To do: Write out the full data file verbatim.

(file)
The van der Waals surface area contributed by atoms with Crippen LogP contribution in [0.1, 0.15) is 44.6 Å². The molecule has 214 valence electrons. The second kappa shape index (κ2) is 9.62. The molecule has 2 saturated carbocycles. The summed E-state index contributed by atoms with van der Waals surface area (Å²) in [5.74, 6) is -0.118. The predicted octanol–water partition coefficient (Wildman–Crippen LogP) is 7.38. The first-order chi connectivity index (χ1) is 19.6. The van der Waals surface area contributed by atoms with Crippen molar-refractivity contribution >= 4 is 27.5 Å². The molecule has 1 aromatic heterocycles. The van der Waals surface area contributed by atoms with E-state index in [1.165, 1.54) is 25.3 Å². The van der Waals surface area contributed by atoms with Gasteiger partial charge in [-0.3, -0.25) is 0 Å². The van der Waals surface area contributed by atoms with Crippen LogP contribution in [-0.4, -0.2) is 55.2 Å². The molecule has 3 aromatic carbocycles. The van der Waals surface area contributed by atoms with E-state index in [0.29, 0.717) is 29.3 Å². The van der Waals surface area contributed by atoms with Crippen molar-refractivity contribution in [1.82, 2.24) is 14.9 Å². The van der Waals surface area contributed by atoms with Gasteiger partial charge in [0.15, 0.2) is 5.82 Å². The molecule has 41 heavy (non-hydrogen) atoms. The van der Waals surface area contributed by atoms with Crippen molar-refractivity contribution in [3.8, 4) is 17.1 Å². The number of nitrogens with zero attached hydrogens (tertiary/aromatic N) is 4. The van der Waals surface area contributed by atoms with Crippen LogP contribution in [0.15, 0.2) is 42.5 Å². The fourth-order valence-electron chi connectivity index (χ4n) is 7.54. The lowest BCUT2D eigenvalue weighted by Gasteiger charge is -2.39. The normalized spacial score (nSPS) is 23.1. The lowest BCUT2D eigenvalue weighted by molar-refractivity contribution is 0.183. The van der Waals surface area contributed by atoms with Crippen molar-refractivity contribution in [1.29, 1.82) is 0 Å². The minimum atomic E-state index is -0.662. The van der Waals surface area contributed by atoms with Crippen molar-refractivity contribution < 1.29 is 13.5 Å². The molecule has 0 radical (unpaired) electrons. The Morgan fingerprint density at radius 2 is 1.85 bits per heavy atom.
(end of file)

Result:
The van der Waals surface area contributed by atoms with Crippen LogP contribution in [0.1, 0.15) is 44.6 Å². The molecule has 214 valence electrons. The second kappa shape index (κ2) is 9.62. The molecule has 2 saturated carbocycles. The summed E-state index contributed by atoms with van der Waals surface area (Å²) in [5.74, 6) is -0.118. The predicted octanol–water partition coefficient (Wildman–Crippen LogP) is 7.38. The first-order chi connectivity index (χ1) is 19.6. The van der Waals surface area contributed by atoms with Crippen molar-refractivity contribution >= 4 is 27.5 Å². The molecule has 1 aromatic heterocycles. The van der Waals surface area contributed by atoms with E-state index in [1.165, 1.54) is 25.3 Å². The van der Waals surface area contributed by atoms with Gasteiger partial charge in [-0.3, -0.25) is 0 Å². The van der Waals surface area contributed by atoms with Crippen LogP contribution in [-0.4, -0.2) is 55.2 Å². The molecule has 3 aromatic carbocycles. The van der Waals surface area contributed by atoms with E-state index in [0.29, 0.717) is 29.3 Å². The van der Waals surface area contributed by atoms with Crippen molar-refractivity contribution in [1.82, 2.24) is 14.9 Å². The van der Waals surface area contributed by atoms with Gasteiger partial charge in [0.15, 0.2) is 5.82 Å². The molecule has 41 heavy (non-hydrogen) atoms. The van der Waals surface area contributed by atoms with Crippen molar-refractivity contribution in [3.8, 4) is 17.1 Å². The number of nitrogens with zero attached hydrogens (tertiary/aromatic N) is 4. The van der Waals surface area contributed by atoms with Crippen LogP contribution in [0.15, 0.2) is 42.5 Å². The fourth-order valence-electron chi connectivity index (χ4n) is 7.54. The lowest BCUT2D eigenvalue weighted by Gasteiger charge is -2.39. The normalized spacial score (nSPS) is 23.1. The lowest BCUT2D eigenvalue weighted by molar-refractivity contribution is 0.183. The van der Waals surface area contributed by atoms with Crippen molar-refractivity contribution in [1.29, 1.82) is 0 Å². The minimum atomic E-state index is -0.662. The van der Waals surface area contributed by atoms with Crippen molar-refractivity contribution < 1.29 is 13.5 Å². The molecule has 0 radical (unpaired) electrons. The Morgan fingerprint density at radius 2 is 1.85 bits per heavy atom.